In early January, when I had just started Waterlog by the wonderful Roger Deakin, I had to stop reading in the evening because a teaching assignment took over my life.
Now that I am in the position to start writing and reading again, I have found myself struggling to get on with my own work, and opening the pages of Waterlog once again every evening has come as a relief, especially on days when I cannot find any motivation or enthusiasm for anything (and yes, in my case, the consecutive lockdowns haven't really fuelled a frenzy of creativity, but have rather stifled it).
As I have said before on here, I usually don't read non-fiction, but have found myself being fascinated by Robert Mcfarlane's work and, thanks to him, I am now a big fan of Roger Deakin. I read Waterlog with a pile of little stickers next to me and mark the pages where I find quotable passages, or when I encounter an intriguing place or fascinating character I want to know more about. It is the truly thrilling journey of a man who basically wild-swims his way around the British Isles - and I don't even like swimming... (Read a brilliant review of the book HERE)
Reading Roger Deakin's books is akin to a journey of discovery of nature, literature, lost skills and ways of life. It is also very often humorous - wry observations and deliciously funny little vignettes...
Most of all (and in these days of lockdowns, political and social conservatism and anguish about our liberties and our future), his work pays tribute to the freedom of thinking, moving, creating, getting lost in one's own world and in the natural world on our doorstep (or, such as in Wildwood, another one of his books, in countries far, far away...)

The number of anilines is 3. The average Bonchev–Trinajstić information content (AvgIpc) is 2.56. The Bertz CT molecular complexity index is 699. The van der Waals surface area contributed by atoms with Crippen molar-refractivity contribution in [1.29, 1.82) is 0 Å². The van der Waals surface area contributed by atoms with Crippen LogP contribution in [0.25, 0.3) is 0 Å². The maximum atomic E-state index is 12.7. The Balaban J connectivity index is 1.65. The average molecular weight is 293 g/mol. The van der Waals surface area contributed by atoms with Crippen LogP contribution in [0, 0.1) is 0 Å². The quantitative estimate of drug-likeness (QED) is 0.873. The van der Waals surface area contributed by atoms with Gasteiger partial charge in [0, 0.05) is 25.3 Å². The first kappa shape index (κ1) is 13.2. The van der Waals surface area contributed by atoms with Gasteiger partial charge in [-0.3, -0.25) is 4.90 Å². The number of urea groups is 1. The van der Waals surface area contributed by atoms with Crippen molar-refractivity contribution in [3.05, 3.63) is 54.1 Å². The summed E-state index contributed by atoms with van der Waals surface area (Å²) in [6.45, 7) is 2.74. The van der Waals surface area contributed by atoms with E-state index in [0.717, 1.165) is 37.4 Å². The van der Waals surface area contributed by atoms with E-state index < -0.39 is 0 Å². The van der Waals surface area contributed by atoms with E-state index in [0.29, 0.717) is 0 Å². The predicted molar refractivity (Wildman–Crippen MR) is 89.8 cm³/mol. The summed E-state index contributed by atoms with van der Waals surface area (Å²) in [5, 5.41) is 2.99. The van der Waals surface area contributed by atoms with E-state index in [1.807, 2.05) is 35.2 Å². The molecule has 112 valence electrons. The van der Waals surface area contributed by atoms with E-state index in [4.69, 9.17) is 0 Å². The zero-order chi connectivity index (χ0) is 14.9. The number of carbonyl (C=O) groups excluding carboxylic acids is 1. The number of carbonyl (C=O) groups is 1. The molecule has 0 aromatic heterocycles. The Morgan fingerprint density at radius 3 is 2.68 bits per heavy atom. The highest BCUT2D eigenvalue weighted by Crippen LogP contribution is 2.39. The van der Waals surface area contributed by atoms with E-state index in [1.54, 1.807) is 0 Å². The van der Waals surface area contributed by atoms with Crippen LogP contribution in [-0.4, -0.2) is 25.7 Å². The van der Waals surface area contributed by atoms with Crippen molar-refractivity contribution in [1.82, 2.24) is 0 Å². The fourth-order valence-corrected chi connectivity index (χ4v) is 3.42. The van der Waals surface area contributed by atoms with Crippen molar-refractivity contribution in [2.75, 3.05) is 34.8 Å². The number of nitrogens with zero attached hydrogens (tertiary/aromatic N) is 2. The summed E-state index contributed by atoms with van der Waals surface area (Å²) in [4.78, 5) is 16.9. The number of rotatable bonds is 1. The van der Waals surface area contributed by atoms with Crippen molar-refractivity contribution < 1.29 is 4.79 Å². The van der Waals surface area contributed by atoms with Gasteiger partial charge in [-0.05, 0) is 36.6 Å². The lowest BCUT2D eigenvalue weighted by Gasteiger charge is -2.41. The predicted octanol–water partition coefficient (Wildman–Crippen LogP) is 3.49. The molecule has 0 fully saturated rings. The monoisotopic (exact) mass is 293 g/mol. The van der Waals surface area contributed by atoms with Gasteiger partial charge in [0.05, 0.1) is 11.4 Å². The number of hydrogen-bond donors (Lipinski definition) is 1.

I often wonder what he would have made of our social media-dominated world, with its "curated" spaces and asceptic lifestyles...
It might be that the real rebels are not the urban, trendy crowds, all sucked up in their city consumerism and desperate wish to fit in with their chosen tribe, but the ones who dare to step outside.
The extract below was written in 1999... Imagine now!
Most of us live in a world where more and more places and things are signposted, labelled, and officially ‘interpreted’. There is something about all this that is turning the reality of things into virtual reality. It is the reason why walking, cycling and swimming will always be subversive activities. They allow us to regain a sense of what is old and wild in these islands, by getting off the beaten track and breaking free of the official version of things. A swimming journey would give me access to that part of our world which, like darkness, mist, woods, high mountains, still retain most mystery. It would allow me a different perspective on the rest of landlocked humanity.
I urge you to read Roger Deakin's books: Waterlog, Wildwood and Notes from Walnut Tree Farm are all superb reads, especially during this lockdown.
You'll feel better for it.
I can't wait to go back to it later tonight...
A biography of Roger Deakin will be published in 2022, penned by writer Patrick Barkham.
I look forward to reading this as soon as I can get my hands on a copy!
I think therefore I write.
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